Thanks for all your advise. The question now is, should I buy a porcelain paint or should I buy a sealant in order to delay the inevitable? I'd like to hang on to this tub for a few more years since I don't have any money to spend. What's the best way to make it last as long as I can? The rust is definitely there and it's the normal brown color around the rim.

    Thanks!
  6. Mikey

    Mikey Aspiring Old Fart, EE, computer & networking geek

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    2,714
    Location:
    Central Florida
    Tough to give advice without seeing it, but I'd disassemble the drain, clean up the tub down to bare metal, prime it, and paint it with an epoxy or porcelain paint. If you just paint over rust, it'll keep rusting in the area you didn't reach with the paint and below the paint. When you reassemble the drain, put a good glob of plumber's putty or (better) clear silicone sealant between the drain and the tub before you tighten down the drain.

    The "disassemble the drain" part could be much easier than it sounds, but it depends on the drain. Can you post a good close-up pic of the drain?
    Last edited: Oct 4, 2006
  7. matts19

    matts19 New Member

    Messages:
    3
    Here's the pic you requested sir. Water always gathers around the rim after taking a shower. I think some sort of white caulk used to be where the rust is now. Do you think it is easy to take it out & fix as you described? Thanks!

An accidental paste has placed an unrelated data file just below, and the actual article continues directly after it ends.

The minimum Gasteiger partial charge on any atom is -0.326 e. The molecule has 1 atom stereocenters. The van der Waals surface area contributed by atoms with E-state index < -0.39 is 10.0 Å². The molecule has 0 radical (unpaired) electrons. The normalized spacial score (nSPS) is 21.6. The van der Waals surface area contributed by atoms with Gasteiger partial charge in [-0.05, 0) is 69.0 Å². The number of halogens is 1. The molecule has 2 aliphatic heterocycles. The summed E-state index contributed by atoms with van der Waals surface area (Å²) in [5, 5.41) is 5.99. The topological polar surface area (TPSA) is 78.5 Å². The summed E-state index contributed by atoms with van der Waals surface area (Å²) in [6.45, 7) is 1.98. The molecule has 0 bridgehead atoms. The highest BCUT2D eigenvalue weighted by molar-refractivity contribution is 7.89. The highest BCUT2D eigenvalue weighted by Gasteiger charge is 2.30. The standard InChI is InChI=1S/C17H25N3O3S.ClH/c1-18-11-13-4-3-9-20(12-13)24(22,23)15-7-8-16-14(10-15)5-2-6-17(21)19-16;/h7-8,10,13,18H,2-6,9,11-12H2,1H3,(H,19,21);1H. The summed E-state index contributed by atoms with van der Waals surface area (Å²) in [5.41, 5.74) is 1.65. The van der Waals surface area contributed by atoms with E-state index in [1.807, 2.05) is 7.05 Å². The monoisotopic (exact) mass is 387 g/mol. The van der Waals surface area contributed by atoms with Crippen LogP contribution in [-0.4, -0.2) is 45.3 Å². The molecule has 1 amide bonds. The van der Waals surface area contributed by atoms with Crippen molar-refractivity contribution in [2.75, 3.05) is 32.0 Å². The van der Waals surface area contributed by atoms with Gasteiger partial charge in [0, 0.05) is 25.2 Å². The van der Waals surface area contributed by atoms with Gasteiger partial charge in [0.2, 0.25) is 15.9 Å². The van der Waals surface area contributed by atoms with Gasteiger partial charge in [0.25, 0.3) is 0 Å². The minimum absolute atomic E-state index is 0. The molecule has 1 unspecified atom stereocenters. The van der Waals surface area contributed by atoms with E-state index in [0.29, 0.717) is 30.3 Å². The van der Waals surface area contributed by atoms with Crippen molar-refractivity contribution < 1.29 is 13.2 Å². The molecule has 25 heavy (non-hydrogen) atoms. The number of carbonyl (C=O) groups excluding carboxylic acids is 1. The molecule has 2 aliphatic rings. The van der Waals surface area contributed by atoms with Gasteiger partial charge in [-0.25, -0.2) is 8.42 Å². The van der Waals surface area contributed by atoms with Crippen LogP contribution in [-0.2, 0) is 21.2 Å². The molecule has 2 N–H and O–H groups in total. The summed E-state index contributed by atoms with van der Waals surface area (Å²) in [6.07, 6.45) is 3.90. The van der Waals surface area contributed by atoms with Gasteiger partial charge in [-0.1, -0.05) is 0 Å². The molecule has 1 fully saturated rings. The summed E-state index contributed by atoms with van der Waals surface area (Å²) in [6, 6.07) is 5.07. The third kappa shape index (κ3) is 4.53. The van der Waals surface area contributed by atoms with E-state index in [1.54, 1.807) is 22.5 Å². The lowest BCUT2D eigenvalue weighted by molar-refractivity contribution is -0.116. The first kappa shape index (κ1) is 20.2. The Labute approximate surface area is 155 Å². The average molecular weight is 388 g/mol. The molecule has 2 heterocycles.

[​IMG]
  8. Verdeboy

    Verdeboy In the Trades

    Messages:
    2,051
    Now that I see it, I recommend cleaning the rust as best you can using a green scrub pad, then touch up with porcelain paint to match the color, then, after the paint dries, put a bead of clear silicone over that to build up the area around the drain and keep water from pooling there. I don't recommend taking the drain apart. I think, if you do that, it will hasten its demise.
    Last edited: Oct 4, 2006
  9. jadnashua

    jadnashua Retired Defense Industry Engineer xxx

    Messages:
    22,023
    Location:
    New England